martes, 21 de julio de 2009
Brain Tumors: Oligodendroglioma
These are the chronicles of a brain cancer patient with a tumor (oligodendroglioma 3) in the left temporal lobe that controls language. I wrote them for my friends, with the pervert illusion that words could stop the dispersion of the broken splinters in the mirror of memory.
Symptoms and Treatments
Most Common Symptoms
• Frequent headaches (reported by 50% of patients)
• Blurry vision
• Nausea and/or vomiting
• Personality or cognitive changes
that are site-specific:
• Speech impairment
• Numbness on one side
• Problems with coordination, balance or mobility
Left Temporal lobe
• Language comprehension
Two Types of Cells That Make Up the Nervous System
• Neurons send and receive nerve messages
• Glial cells (neuroglia) surround the neurons.
– Ependymal cells
– Satellite cells
• Oligodendrocytes are cells that make myelin, a fatty substance that forms a protective sheath around nerve cells.
– Occurs frequently in the frontal or temporal lobes
– Can be classified as low or high grade
– Common among men and women; 3% of brain tumors mostly affect people in their 20s-40-s, but can occur in children
– More common in men than women
– Accounts for slightly less than three percent of all brain tumors
– May be associated with 1p or 19q chromosomal losses
– Half of patients with oligodendrogliomas are still alive after five years
• CT scan
A CT (computerized tomography) scanner is a special kind of X-ray machine. Instead of sending out a single X-ray through your body as with ordinary X-rays, several beams are sent simultaneously from different angles.
• MRI (Magnetic Resonance Image)
MR imaging uses a powerful magnetic field, radio frequency pulses and a computer to produce detailed pictures of organs, soft tissues, bone and virtually all other internal body structures. The images can then be examined on a computer monitor, printed or copied to CD. MRI does not use ionizing radiation (x-rays).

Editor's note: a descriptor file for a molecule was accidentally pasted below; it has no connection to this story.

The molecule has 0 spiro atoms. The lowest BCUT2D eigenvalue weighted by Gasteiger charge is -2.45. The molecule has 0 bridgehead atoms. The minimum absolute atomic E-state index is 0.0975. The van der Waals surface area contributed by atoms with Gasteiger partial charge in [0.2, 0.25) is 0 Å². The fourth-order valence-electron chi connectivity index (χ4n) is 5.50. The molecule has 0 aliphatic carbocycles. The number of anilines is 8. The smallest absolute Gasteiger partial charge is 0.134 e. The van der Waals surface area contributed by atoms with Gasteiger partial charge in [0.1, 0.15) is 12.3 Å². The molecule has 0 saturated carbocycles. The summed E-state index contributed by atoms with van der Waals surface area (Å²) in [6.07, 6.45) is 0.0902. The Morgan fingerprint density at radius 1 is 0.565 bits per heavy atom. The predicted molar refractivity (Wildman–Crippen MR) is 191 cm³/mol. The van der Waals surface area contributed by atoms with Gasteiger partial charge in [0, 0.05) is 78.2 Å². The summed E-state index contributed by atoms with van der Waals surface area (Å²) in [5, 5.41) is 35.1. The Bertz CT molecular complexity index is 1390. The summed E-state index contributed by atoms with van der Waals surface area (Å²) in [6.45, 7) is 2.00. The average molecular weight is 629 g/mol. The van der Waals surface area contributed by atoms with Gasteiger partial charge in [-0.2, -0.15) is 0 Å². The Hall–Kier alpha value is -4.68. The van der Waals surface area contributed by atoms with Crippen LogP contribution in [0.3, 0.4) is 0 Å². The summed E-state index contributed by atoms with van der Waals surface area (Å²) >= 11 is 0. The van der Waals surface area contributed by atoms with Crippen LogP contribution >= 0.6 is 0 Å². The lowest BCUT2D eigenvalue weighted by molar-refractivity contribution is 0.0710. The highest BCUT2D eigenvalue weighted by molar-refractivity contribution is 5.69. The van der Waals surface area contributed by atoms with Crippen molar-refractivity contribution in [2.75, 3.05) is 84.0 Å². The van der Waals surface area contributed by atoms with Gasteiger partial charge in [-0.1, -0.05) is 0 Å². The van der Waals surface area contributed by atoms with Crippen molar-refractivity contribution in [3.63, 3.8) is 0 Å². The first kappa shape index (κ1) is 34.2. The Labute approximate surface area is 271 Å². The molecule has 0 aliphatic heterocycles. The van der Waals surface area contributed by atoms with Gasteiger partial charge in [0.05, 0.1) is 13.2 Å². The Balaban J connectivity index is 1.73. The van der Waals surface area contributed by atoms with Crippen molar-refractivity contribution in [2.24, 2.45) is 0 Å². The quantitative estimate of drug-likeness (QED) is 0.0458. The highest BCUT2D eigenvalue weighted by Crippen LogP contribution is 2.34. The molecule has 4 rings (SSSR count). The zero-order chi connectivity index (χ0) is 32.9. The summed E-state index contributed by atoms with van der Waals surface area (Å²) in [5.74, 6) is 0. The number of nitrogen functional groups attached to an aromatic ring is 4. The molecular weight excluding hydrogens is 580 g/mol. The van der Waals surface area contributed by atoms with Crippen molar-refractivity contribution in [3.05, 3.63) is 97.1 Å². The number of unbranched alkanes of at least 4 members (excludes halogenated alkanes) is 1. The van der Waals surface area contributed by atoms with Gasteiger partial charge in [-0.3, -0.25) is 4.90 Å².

A surgical procedure in which a small sample of tissue is taken from the tumor and examined under a microscope. The purpose of a biopsy is to diagnose a tumor; to find out its type and grade.
• Radiation therapy
Preparation for Awake Craneotomy: FIDUCIAL
A Silent Movie of the Brain (FMRI)
• MRI creating a three-dimentional image of the brain while listening to 7 stories and imagining these situations without moving or speaking.
• MRI creating a three-dimentional image of the brain while listening to math problems and solving them without moving or speaking.
• The skull is opened while the patient is under anesthesia
• The patient is awakened
• Using the three-dimensional MRI of the Brain as a guiding map, the surgeon touches with a tool the surrounding areas of the tumor that might affect speech or math skills while another doctor and a linguist or translator involve the patient in language drills and math exercises.
• The surgeon determines which parts of the tumor can be removed without affecting the math or language skills of the patient. If a patient cannot speak or do math while a specific point of the surrounding area of the tumor is touched, the surgeon determines not to extract that particular area.
• Once the map of the tumor that will be extracted is completed, the surgeon starts the surgery while the patient continues speaking non stop.
• Upon finishing the surgery, the patient is put again under anesthesia, the skull is covered and the tissue is neatly put back to “normal.”
And you Get a Cool New Hair Style!
“Brain Tumor Basics.” 2009. Brain Tumors. The University of
Texas MD Anderson Cancer Center. March 16, 2009.
Burmett, Sarah, Alastair J. Munro & John Pillinger.
“What is a CT scanner?” 2008. Netdoctor.co.uk. March 14, 2009.
Mc Lean, Radha. The Essential Guide to Brain Tumors. Ed.
Edythe Vassall. San Francisco: National Brain Tumor
“Temporal Lobe Damage.” 2009. Merck Manuals. March 16,
“What is MRI of the Body?” August 20, 2008. Radiology Info.
March 16, 2009.